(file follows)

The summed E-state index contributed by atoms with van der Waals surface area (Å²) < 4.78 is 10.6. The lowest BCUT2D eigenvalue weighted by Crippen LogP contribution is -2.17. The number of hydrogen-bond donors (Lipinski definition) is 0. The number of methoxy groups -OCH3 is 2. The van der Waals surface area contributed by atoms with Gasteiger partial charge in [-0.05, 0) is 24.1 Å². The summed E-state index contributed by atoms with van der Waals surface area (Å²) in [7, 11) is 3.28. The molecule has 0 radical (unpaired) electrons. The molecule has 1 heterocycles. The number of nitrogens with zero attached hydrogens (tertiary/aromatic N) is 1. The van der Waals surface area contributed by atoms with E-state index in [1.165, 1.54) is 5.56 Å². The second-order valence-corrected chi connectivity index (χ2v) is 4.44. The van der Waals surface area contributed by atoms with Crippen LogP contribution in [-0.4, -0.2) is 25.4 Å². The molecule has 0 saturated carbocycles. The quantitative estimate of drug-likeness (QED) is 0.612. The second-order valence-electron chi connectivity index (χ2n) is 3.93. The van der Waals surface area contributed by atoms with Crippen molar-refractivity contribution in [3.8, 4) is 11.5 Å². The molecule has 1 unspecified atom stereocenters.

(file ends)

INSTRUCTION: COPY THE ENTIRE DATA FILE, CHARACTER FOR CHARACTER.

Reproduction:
The summed E-state index contributed by atoms with van der Waals surface area (Å²) < 4.78 is 10.6. The lowest BCUT2D eigenvalue weighted by Crippen LogP contribution is -2.17. The number of hydrogen-bond donors (Lipinski definition) is 0. The number of methoxy groups -OCH3 is 2. The van der Waals surface area contributed by atoms with Gasteiger partial charge in [-0.05, 0) is 24.1 Å². The summed E-state index contributed by atoms with van der Waals surface area (Å²) in [7, 11) is 3.28. The molecule has 0 radical (unpaired) electrons. The molecule has 1 heterocycles. The number of nitrogens with zero attached hydrogens (tertiary/aromatic N) is 1. The van der Waals surface area contributed by atoms with E-state index in [1.165, 1.54) is 5.56 Å². The second-order valence-corrected chi connectivity index (χ2v) is 4.44. The van der Waals surface area contributed by atoms with Crippen LogP contribution in [-0.4, -0.2) is 25.4 Å². The molecule has 0 saturated carbocycles. The quantitative estimate of drug-likeness (QED) is 0.612. The second-order valence-electron chi connectivity index (χ2n) is 3.93. The van der Waals surface area contributed by atoms with Crippen molar-refractivity contribution in [3.8, 4) is 11.5 Å². The molecule has 1 unspecified atom stereocenters.